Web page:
TWO refereeing errors during last weekend’s games, have focussed Highland football fans’ minds. The point gained by Ross County against Celtic at Dingwall courtesy of Alex Schalk’s aerobatics, meant they are eight points above the relegation spot with only 15 points left to contest.
In contrast near neighbours and local rivals Inverness Caledonian Thistle suffered a cruel blow at Motherwell. Having fought back from two down, their efforts didn’t count. Referee Willie Collum and his linesman saw the ball cross the Inverness goal line, when nobody else in the stadium did.
Inverness manager Richie Foran must fear the gods of football fortune have turned their back on his team, which now sits all alone at the bottom of the league.
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It is still possible that both, or indeed neither of the Highland teams will be relegated, but things look increasingly grim for ICT. This has left County fans, including this writer, pondering life without Caley in the top tier. Publicly a collective schadenfreude is on display. When the County supporters’ buses, returning from Hamilton recently, were passing ICT’s stadium at the southern end of the Kessock Bridge, there was a spontaneous rendition of a version of Status Quo’s Down Down.
Certainly much humour would be enjoyed at Caley’s expense. After all these are the supporters who when playing County last year, after the Dingwall side’s League Cup Final triumph, kept singing “Small team, small cup. Big team, big cup,” referencing their winning of the Scottish Cup the previous year. But privately many Staggies admit that life wouldn’t be the same without Caley. Not having the local derby – El Kessocko – to look forward to, clearly would be a miss. Not least when the next nearest premiership team is Aberdeen 116 miles away.
However it is more than that. Having both Highland teams in the top flight means a lot to the Highland sense of identity. Their remarkable rise from the Highland League since 1994 helped underline that the area is no longer the social/economic basket case it was historically.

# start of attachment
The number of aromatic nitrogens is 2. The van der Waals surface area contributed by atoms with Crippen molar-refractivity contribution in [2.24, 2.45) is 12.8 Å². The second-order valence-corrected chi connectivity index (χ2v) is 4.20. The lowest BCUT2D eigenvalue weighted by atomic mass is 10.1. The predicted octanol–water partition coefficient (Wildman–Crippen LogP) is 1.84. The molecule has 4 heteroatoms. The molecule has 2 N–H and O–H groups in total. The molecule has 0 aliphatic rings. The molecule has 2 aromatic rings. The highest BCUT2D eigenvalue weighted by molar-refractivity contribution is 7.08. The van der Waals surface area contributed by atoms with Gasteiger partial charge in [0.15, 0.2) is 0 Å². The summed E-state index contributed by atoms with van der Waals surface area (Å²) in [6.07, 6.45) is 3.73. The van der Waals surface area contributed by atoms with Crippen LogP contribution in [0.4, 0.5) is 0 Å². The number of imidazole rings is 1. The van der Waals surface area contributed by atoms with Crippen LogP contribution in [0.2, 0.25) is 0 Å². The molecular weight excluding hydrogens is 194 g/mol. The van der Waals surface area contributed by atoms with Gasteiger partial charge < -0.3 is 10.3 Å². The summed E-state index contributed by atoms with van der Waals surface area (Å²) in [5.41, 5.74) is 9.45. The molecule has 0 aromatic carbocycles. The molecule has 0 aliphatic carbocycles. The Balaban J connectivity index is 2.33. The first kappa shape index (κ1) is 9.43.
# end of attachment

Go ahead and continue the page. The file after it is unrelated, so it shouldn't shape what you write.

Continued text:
There is also mutual enjoyment that central belt teams still complain how far away Inverness and Dingwall are, apparently convinced it is further to travel north than the Highlanders’ journey south every second week.
Stuart Cosgrove on the wonderful Off the Ball (a programme whose contribution to Scottish life is not sufficiently recognised – couple of honorary degrees anyone?) talked recently about how many football fans in Glasgow seemed to resent the Highlanders’ presence, particularly that of Ross County.
It is unlikely such “central beltism” is just about distance. Dingwall, with a population smaller than its football ground’s capacity, is deemed undeserving of top flight status by some.
But this is a source of local pride. Roy MacGregor, County’s chairman, enjoys talking about ICT being the “the city club” and the County fans with some justification chant “We are the Highlands”, coming from as far afield as Skye, Sutherland and sometimes the Outer Isles.
But what would be the point if Caley weren’t around?